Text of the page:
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Autonomous Displacement of a Solution in a Microchannel by Another Solution

IP.com Disclosure Number: IPCOM000014282D
Original Publication Date: 2001-Jun-01
Included in the Prior Art Database: 2003-Jun-19

Publishing Venue

IBM

Abstract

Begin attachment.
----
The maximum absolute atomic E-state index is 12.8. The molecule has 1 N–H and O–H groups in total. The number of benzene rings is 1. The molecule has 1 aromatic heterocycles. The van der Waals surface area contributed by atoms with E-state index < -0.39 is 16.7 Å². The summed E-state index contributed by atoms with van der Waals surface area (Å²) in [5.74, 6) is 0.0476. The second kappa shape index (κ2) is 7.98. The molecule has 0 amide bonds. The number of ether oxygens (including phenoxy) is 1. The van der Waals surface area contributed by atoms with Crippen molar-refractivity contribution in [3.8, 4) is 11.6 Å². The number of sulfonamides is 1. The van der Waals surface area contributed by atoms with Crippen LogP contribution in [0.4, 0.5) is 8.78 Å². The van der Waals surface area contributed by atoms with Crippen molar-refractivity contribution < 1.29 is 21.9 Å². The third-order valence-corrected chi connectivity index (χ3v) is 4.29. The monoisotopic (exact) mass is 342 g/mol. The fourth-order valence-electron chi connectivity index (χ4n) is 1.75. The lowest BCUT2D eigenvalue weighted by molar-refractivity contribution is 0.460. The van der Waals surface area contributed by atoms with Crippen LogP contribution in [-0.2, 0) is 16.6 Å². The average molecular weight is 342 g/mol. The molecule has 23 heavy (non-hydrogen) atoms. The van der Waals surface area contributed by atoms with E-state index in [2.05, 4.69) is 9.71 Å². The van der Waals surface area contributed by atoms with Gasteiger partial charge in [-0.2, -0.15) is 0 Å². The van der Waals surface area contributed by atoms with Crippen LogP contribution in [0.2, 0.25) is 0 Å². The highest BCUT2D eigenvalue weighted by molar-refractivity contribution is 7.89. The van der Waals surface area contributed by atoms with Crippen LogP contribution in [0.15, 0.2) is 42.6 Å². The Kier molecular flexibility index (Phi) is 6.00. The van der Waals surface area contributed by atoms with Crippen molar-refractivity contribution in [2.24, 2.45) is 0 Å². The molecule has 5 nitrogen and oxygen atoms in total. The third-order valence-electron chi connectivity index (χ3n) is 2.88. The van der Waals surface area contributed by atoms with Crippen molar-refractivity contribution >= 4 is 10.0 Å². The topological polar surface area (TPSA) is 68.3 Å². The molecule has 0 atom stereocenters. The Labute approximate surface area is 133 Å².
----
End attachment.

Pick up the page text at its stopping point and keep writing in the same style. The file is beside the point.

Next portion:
A method and a device for displacing a solution in a microchannel by a second solution are proposed. Capillary pressure, generated by the different parts of a microfluidic system, is used to transport liquids through the channel. A special design makes this passive microfluidic system capable of autonomously and repeatedly displacing a liquid in a microchannel with another liquid, while keeping the channel filled; with this method, several liquids can be flushed sequentially without external flow control through a microchannel to allow several chemical reactions to be executed. Present microfluidic devices and methods Passive microfluidic systems, are convenient to transport, confine liquids and process minute amounts of reagents in a short time. These devices can also offer an interface that allows addressing microfluidics by handling liquids with manual pipettes. Microfluidic networks (mFNs) can deposit distinct materials at predefined locations of a substrate at high resolution and high contrast, used for patterning of surfaces. Passive microfluidic systems in general have a limitation: a liquid loaded into the device fills all the length, because in most of the cases the volume of the microchannels is much smaller than the liquid handling capability. However, most chemical processes are composed of a suite of reactions and rinsing steps, and therefore require distinct solutions to be added and removed sequentially. This could not be performed with a passive system up to now. Active microfluidic systems with external pumping power, such as pressure, electric, heating or acoustic actuation can control several liquids sequentially. But such actuation devices or systems are usually macroscopic, sometimes need a computer, and are often cumbersome to put into practice. Acvitve microfluidic systems are therefore expensive and not practical in many cases and are only advantageous for some applications. The proposed method and device for passively displacing a liquid in a microchannel by another liquid, sequentially and autonomously are deemed to provide an improvement therein. This method can be advantageous for performing many types of chemical reactions in a microchannel. A microfluidic device suitable for this purpose is presented in fig. 1 A and B to illustrate the method. The device is composed of several "functional" parts: